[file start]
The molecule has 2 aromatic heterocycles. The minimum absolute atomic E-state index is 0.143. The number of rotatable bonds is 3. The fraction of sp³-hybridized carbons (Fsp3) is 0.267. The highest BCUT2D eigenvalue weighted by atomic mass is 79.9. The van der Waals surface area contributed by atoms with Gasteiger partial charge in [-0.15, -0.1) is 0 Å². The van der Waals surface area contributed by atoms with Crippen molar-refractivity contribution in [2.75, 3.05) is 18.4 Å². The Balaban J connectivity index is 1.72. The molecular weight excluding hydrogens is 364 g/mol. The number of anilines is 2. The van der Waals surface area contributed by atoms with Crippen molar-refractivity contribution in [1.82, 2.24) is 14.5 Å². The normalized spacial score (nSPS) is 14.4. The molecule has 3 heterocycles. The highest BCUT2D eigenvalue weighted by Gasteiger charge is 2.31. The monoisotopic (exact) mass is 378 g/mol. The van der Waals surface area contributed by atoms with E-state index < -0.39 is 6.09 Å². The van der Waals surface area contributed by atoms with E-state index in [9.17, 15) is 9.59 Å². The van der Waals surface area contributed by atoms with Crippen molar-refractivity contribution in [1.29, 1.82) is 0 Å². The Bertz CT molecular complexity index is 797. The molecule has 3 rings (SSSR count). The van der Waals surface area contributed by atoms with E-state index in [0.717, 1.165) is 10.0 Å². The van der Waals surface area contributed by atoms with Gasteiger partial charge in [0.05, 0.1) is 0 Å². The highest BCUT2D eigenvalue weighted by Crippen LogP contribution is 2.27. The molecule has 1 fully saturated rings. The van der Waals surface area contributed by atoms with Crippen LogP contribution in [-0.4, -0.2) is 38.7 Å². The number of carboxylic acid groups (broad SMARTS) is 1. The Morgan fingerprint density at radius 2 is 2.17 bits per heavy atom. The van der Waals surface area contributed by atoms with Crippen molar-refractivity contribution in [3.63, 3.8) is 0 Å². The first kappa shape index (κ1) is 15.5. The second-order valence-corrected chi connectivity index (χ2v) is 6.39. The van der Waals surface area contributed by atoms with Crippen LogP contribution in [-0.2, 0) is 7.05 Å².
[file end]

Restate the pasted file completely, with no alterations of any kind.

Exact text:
The molecule has 2 aromatic heterocycles. The minimum absolute atomic E-state index is 0.143. The number of rotatable bonds is 3. The fraction of sp³-hybridized carbons (Fsp3) is 0.267. The highest BCUT2D eigenvalue weighted by atomic mass is 79.9. The van der Waals surface area contributed by atoms with Gasteiger partial charge in [-0.15, -0.1) is 0 Å². The van der Waals surface area contributed by atoms with Crippen molar-refractivity contribution in [2.75, 3.05) is 18.4 Å². The Balaban J connectivity index is 1.72. The molecular weight excluding hydrogens is 364 g/mol. The number of anilines is 2. The van der Waals surface area contributed by atoms with Crippen molar-refractivity contribution in [1.82, 2.24) is 14.5 Å². The normalized spacial score (nSPS) is 14.4. The molecule has 3 heterocycles. The highest BCUT2D eigenvalue weighted by Gasteiger charge is 2.31. The monoisotopic (exact) mass is 378 g/mol. The van der Waals surface area contributed by atoms with E-state index < -0.39 is 6.09 Å². The van der Waals surface area contributed by atoms with E-state index in [9.17, 15) is 9.59 Å². The van der Waals surface area contributed by atoms with Crippen molar-refractivity contribution in [1.29, 1.82) is 0 Å². The Bertz CT molecular complexity index is 797. The molecule has 3 rings (SSSR count). The van der Waals surface area contributed by atoms with E-state index in [0.717, 1.165) is 10.0 Å². The van der Waals surface area contributed by atoms with Gasteiger partial charge in [0.05, 0.1) is 0 Å². The highest BCUT2D eigenvalue weighted by Crippen LogP contribution is 2.27. The molecule has 1 fully saturated rings. The van der Waals surface area contributed by atoms with Crippen LogP contribution in [-0.4, -0.2) is 38.7 Å². The number of carboxylic acid groups (broad SMARTS) is 1. The Morgan fingerprint density at radius 2 is 2.17 bits per heavy atom. The van der Waals surface area contributed by atoms with Crippen molar-refractivity contribution in [3.63, 3.8) is 0 Å². The first kappa shape index (κ1) is 15.5. The second-order valence-corrected chi connectivity index (χ2v) is 6.39. The van der Waals surface area contributed by atoms with Crippen LogP contribution in [-0.2, 0) is 7.05 Å².